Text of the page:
The Ark Encounter project, a replica of Noah’s Ark built by “young earth” Creationist Ken Ham with the exact specifications from the Bible, opened yesterday in Kentucky with no shame about its evangelistic goals.
A producer for New York Public Radio called me up to ask my interest in commenting on it. She had found my book, Craft Brewed Jesus, on an internet search, and thought my opinion was a good fit. In the end I got quoted on their web page (see The Takeaway Show, Life-Size Noah’s Ark Opens to the Public), but here is what I had prepared to say if interviewed on air:
First, this is definitely a fascinating idea, to replicate Noah’s ark with the very dimensions spelled out in the book of Genesis. It has a lot of historical and educational potential. There’s an enormous appeal to see this thing up close and explore its implications just out of curiosity.
The trouble is, the Ark Encounter project does not have a pure historical and educational agenda. It has an overt religious agenda—to evangelize people; it clearly says it on their website, that this is “the greatest evangelistic outreach of our era of history.” An agenda to convert people to a literalist view of the Bible and a fundamentalist version of Christianity. The website encourages visitors to bring friends to “challenge them with the truth of God’s Word and the Gospel of Jesus Christ.” This is indicative of modern American Christianity to do large scale events, grow mega churches, and use entertainment, politics, or calls for revival, and in this case a big-business theme park, to convert people to an exclusive religious system and worldview.
So, why is that a problem? First they are getting tax incentives to partially fund it, supposedly because it’s an economic development project that will create jobs. But the jobs are discriminating—employees must sign a fundamentalist Christian statement of faith. This seems unfair that they are favored by city and state government when their real agenda is religious. Religious agendas are fine as long as they are paid by private donations. The question is why is the state of Kentucky favoring this religious business venture with such overt evangelistic goals, when other government agencies would be prohibited from doing so? U.S. Aid prohibits faith-based nonprofits to which it gives grants from using funds for evangelistic purposes. The Ark project’s tax subsidies are like grants. The reason they get a pass is because in this case religion has gotten into the economic development business.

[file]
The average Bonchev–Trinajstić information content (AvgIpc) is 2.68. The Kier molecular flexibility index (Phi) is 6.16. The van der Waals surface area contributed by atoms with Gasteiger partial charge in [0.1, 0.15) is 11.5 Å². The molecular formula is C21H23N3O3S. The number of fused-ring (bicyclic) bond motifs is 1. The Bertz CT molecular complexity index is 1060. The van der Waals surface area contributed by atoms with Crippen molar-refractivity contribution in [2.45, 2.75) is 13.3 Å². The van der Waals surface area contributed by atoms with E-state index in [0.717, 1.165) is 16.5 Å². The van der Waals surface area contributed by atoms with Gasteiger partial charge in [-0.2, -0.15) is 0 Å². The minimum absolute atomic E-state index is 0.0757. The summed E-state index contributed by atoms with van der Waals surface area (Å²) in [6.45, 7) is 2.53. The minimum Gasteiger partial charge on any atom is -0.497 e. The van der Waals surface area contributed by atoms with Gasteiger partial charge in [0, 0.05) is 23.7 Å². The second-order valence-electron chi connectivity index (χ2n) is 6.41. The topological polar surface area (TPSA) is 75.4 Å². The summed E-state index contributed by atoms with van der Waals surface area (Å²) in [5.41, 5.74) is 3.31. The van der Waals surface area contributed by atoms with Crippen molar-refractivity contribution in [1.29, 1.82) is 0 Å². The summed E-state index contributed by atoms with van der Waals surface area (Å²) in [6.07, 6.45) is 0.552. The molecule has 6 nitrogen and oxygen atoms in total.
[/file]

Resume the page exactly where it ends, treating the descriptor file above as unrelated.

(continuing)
The second problem I see is the potential to open up great learning about ancient history and science is squelched in this project because they have such a narrow view of the Bible. I was in the evangelical movement for 25 years and know from experience how narrow biblicists operate. For example, my latest book is about how modern conservative Christianity fails Christian History 101. In this case, the Ark Encounter project fails Ancient History 101.
While there’s great potential to explore what the Noah story is all about, the Ark Encounter ignores biblical scholarship and misuses ancient history, not to mention science, to push their strict interpretation of the Bible and the age of the earth. They ignore the historical and linguistic evidence that Noah’s flood was most likely regional and no reason to think it was worldwide. Babylonian narratives speak of a Mesopotamian area flood about that time. The Hebrew text in Genesis and other OT passages show most modern English Bibles are mistranslated when they speak of a flood that covered “the earth.” The Hebrew word used in Genesis and other passages indicates a regional flooding, not the whole planet. Even some evangelical Christians argue this.
It would be so much more interesting and honest for such a project to be willing to encourage a discussion and debate about real ancient history, the mistranslations that sometimes occur in our Bibles, and the science that can help us make sense of the Noah’s flood story. And, if it would lose the evangelistic bent and just present the project with all the various historical, linguistic, biological, and geological evidence and let the chips fall where they may. If the Ark Encounter did that, I would be supportive of such a project. But the way it is now, it’s just another religious mega scheme to push fundamentalist faith. Your thoughts?